I have three or four dozen first hand accounts about the Vietnam War. My own experience was first hand. What is most interesting about Warr's account is the loss of most of his platoon command in taking back Hue during the Tet offensive. The isolation he felt after the loss and his Company Commander relegating him to observer status leaves him in a situation not often seen within war's many sided scenarios. I found his descriptions to be real and his tone set the sense of loss that he felt. A very worthwhile read.
Guest More than 1 year ago
This account from a (then) 2nd Lieutenant in the 1st Battalion, 5th Marines during the Battle for Hue city during and right after the Tet Offensive of 1968 depictes the conditions, step by step of that epic battle. However, more importantly, he honestly describes the effects (psychologically) of having his life continuously threatened and witnessing the horror and terror of war on a daily basis. He clearly describes how the trauma of living through life threatening situation after threatening situation turns you into a sort of robot, sort of catatonic from the continuous stream of paralyzing fear as well as the almost non stop overload of gruesome scenes invading ones senses. This man was clearly very marked by his experience in Vietnam, and obviously has a tremendous amount of sensitivity towards the human condition, espcially after having witnessed how bad it can get. After reading his book, you really appreciate the fact that there are countless unsung heros in Vietnam that have been lost to history and time, but whose feats are truely heroic in every sense.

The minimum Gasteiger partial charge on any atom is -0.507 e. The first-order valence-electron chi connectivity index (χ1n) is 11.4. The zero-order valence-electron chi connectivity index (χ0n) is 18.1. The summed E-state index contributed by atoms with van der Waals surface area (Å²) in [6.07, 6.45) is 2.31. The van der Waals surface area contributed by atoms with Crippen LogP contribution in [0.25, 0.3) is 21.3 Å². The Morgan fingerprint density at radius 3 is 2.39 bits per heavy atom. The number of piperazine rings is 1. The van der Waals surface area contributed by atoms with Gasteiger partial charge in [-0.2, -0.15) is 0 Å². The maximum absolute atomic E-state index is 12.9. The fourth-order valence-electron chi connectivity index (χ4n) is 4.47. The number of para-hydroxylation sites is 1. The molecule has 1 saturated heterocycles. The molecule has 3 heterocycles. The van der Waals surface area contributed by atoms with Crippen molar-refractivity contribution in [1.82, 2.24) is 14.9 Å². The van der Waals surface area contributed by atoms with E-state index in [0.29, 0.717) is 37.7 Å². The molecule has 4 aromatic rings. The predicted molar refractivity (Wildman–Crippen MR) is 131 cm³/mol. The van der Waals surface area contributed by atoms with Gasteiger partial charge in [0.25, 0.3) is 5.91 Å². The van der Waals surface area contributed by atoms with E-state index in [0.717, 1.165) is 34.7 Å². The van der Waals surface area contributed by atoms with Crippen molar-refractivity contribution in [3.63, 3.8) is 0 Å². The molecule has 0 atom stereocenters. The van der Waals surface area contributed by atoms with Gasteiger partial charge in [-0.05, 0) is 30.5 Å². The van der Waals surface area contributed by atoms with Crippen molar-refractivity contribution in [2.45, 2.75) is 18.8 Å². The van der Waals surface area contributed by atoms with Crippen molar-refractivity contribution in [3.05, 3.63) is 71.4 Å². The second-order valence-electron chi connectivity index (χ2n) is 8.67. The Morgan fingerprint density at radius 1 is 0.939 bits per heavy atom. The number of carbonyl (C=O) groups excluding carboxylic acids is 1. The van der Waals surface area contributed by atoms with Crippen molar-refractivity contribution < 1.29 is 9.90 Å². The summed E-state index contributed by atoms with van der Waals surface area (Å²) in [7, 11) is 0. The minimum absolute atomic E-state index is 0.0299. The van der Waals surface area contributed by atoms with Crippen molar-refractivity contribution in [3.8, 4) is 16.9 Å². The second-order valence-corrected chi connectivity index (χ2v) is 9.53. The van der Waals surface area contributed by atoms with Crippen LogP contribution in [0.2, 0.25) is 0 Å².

Guest More than 1 year ago
Phase Line Green is an outstanding read, gripping and compelling true story of the Marines battle for Hue. I couldnt put it down a must read.
Guest More than 1 year ago
I am a Vietnam vet, and have read several books about Vietnam. They are all, very good, but this one is, by far, my favorite! I just finished reading 'Chickenhawk'...excellent book. I believe the people in the movie industry would do well bringing 'Phaseline Green' to the screen. Dan Hopp
Guest More than 1 year ago
Just finished reading this book this evening. As an Army officer in Vietnam in 1969-70, my tour was quiet compared to Tet '68. Writer tells of another example of not letting us win with the facilities we had at our disposal. One thinks of just the Marines lost from the writers company before the use of heavy weapons was approved. We all had to deal with the approval by the province chief before we could take action. That sucked. To be successful, we had to cheat i.e. Laos and Cambodia. I will always remember the saying 'In War there are no Rules'. I feel that the company commander did lose confidence in the writer and that was why he was not used as replacement leader until there was no one left. Writer did apologize for some things that happened. This really made this a heartwarming book. I feel that this also helped him with the battle that many had after returning home from Vietnam. Being down in III Corp, it was interesting to read about the situation in an area of Vietnam I was not familiar with.